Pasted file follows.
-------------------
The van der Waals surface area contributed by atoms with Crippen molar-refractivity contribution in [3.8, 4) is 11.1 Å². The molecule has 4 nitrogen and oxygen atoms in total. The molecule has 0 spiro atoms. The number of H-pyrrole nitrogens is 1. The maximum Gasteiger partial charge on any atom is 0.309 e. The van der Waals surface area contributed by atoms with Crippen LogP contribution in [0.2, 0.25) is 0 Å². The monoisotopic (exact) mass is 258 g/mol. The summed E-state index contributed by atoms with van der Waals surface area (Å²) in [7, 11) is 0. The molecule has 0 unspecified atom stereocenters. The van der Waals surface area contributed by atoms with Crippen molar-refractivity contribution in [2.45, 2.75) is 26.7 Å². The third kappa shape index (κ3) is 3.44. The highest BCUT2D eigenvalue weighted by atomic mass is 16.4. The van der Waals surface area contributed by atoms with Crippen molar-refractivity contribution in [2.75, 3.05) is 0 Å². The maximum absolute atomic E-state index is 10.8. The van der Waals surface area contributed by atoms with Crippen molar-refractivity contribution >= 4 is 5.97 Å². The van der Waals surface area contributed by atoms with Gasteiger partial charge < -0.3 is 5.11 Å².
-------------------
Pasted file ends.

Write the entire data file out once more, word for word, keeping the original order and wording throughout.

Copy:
The van der Waals surface area contributed by atoms with Crippen molar-refractivity contribution in [3.8, 4) is 11.1 Å². The molecule has 4 nitrogen and oxygen atoms in total. The molecule has 0 spiro atoms. The number of H-pyrrole nitrogens is 1. The maximum Gasteiger partial charge on any atom is 0.309 e. The van der Waals surface area contributed by atoms with Crippen LogP contribution in [0.2, 0.25) is 0 Å². The monoisotopic (exact) mass is 258 g/mol. The summed E-state index contributed by atoms with van der Waals surface area (Å²) in [7, 11) is 0. The molecule has 0 unspecified atom stereocenters. The van der Waals surface area contributed by atoms with Crippen molar-refractivity contribution in [2.45, 2.75) is 26.7 Å². The third kappa shape index (κ3) is 3.44. The highest BCUT2D eigenvalue weighted by atomic mass is 16.4. The van der Waals surface area contributed by atoms with Crippen molar-refractivity contribution in [2.75, 3.05) is 0 Å². The maximum absolute atomic E-state index is 10.8. The van der Waals surface area contributed by atoms with Crippen molar-refractivity contribution >= 4 is 5.97 Å². The van der Waals surface area contributed by atoms with Gasteiger partial charge < -0.3 is 5.11 Å².